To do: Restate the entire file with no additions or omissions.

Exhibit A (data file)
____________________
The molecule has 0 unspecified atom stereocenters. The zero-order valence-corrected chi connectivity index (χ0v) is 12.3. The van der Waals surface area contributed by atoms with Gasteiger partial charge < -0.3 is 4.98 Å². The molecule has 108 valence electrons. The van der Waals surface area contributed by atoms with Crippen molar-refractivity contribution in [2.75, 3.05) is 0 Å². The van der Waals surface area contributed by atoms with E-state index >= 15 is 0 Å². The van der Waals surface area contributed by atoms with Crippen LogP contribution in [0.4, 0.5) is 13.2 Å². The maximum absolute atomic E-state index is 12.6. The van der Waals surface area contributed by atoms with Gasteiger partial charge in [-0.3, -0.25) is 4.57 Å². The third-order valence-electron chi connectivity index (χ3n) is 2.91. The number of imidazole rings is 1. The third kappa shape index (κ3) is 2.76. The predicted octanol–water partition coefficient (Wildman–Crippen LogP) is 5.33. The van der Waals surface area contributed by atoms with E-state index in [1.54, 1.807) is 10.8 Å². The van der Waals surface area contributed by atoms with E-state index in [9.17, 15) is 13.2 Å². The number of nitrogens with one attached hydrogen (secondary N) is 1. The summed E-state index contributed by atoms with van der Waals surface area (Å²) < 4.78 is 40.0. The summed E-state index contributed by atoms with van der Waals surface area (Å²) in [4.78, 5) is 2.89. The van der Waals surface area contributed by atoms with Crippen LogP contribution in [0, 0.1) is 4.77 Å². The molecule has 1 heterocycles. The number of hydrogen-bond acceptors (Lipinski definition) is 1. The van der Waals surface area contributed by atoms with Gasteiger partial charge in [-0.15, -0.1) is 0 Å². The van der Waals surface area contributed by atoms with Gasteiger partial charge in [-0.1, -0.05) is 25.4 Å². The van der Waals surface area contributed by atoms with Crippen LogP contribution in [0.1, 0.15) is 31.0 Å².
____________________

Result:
The molecule has 0 unspecified atom stereocenters. The zero-order valence-corrected chi connectivity index (χ0v) is 12.3. The van der Waals surface area contributed by atoms with Gasteiger partial charge < -0.3 is 4.98 Å². The molecule has 108 valence electrons. The van der Waals surface area contributed by atoms with Crippen molar-refractivity contribution in [2.75, 3.05) is 0 Å². The van der Waals surface area contributed by atoms with E-state index >= 15 is 0 Å². The van der Waals surface area contributed by atoms with Crippen LogP contribution in [0.4, 0.5) is 13.2 Å². The maximum absolute atomic E-state index is 12.6. The van der Waals surface area contributed by atoms with Gasteiger partial charge in [-0.3, -0.25) is 4.57 Å². The third-order valence-electron chi connectivity index (χ3n) is 2.91. The number of imidazole rings is 1. The third kappa shape index (κ3) is 2.76. The predicted octanol–water partition coefficient (Wildman–Crippen LogP) is 5.33. The van der Waals surface area contributed by atoms with E-state index in [1.54, 1.807) is 10.8 Å². The van der Waals surface area contributed by atoms with E-state index in [9.17, 15) is 13.2 Å². The number of nitrogens with one attached hydrogen (secondary N) is 1. The summed E-state index contributed by atoms with van der Waals surface area (Å²) < 4.78 is 40.0. The summed E-state index contributed by atoms with van der Waals surface area (Å²) in [4.78, 5) is 2.89. The van der Waals surface area contributed by atoms with Crippen LogP contribution in [0, 0.1) is 4.77 Å². The molecule has 1 heterocycles. The number of hydrogen-bond acceptors (Lipinski definition) is 1. The van der Waals surface area contributed by atoms with Gasteiger partial charge in [-0.15, -0.1) is 0 Å². The van der Waals surface area contributed by atoms with Gasteiger partial charge in [-0.1, -0.05) is 25.4 Å². The van der Waals surface area contributed by atoms with Crippen LogP contribution in [0.1, 0.15) is 31.0 Å².